Those who had lived here during his twenty odd months of fighting cancer had a completely different experience than me as they had time and opportunity for those meaningful encounters, sharing of memories, acknowledging of each other's presence and impact on their lives.  All of which I too could have had if I had not been in such intransigent denial that I didn't make the trip up from Southern Oregon to see him until a couple days before he died and the evening I arrived he was already asleep and he never did become fully conscious again.

I was never absolutely sure he knew I was there.  The one encounter we had, the morning after I arrived, he reached up with his other hand without opening his eyes when I had taken hold of his nearest hand.  He pulled me close by my elbow and kissed my mouth (something he had never done before) and patted my upper arm and said "I love you".  Just like he would do with Mom.

Reading Hospice Voices has shown me that the time to prevent an equally wrenching goodbye with Mom begins now as it reveals just how to go about it.

This is yet another example of the power of story to reach places in me that had been stubbornly oblivious and transform their hard, crusty edges into a malleable substance awaiting reshaping.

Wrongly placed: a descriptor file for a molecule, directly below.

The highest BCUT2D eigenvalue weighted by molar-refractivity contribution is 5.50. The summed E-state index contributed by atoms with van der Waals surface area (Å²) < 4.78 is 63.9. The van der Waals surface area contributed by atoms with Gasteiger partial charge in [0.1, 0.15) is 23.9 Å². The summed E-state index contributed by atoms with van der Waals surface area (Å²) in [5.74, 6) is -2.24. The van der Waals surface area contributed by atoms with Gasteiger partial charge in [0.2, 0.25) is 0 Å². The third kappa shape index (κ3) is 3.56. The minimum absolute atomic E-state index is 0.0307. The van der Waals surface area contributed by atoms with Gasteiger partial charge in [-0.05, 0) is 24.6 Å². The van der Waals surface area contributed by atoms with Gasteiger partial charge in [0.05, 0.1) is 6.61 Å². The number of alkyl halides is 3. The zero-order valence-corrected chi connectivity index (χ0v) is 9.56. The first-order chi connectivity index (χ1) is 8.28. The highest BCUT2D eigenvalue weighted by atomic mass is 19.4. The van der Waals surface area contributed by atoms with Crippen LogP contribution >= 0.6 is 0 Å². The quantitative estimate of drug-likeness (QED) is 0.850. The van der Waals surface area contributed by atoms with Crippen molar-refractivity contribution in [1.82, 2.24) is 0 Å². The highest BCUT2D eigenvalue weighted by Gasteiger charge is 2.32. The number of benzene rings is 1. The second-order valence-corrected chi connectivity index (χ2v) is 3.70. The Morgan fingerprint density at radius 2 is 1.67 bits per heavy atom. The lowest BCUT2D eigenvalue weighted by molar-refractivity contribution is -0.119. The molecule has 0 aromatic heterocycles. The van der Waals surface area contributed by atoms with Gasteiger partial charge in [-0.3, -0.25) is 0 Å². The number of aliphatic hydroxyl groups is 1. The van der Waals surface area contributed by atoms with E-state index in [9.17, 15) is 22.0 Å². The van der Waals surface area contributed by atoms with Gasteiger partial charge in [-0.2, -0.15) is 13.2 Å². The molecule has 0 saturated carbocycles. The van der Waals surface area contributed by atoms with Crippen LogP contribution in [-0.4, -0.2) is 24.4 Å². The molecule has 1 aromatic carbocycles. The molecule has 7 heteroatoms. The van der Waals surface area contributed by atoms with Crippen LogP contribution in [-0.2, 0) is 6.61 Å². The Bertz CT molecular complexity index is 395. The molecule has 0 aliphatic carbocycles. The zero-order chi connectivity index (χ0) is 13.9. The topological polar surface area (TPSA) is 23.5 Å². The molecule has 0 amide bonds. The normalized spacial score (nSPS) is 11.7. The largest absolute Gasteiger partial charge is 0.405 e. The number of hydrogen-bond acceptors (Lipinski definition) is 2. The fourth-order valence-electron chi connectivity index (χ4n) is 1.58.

From the Publishers:

As a part-time hospice volunteer, Eric Lindner provides companion care to dying strangers. They are chatterboxes and recluses, religious and irreligious, battered by cancer, congestive heart failure, Alzheimer s, old age. Some cling to life amazingly. Most pass as they expected.
In telling his story, Lindner reveals the thoughts, fears, and lessons of those living the ends of their lives in the care of others, having exhausted their medical options or ceased treatment for their illnesses. In each chapter, Lindner not only reveals the lessons of lives explored in their final days, but zeroes in on how working for hospice can be incredibly fulfilling.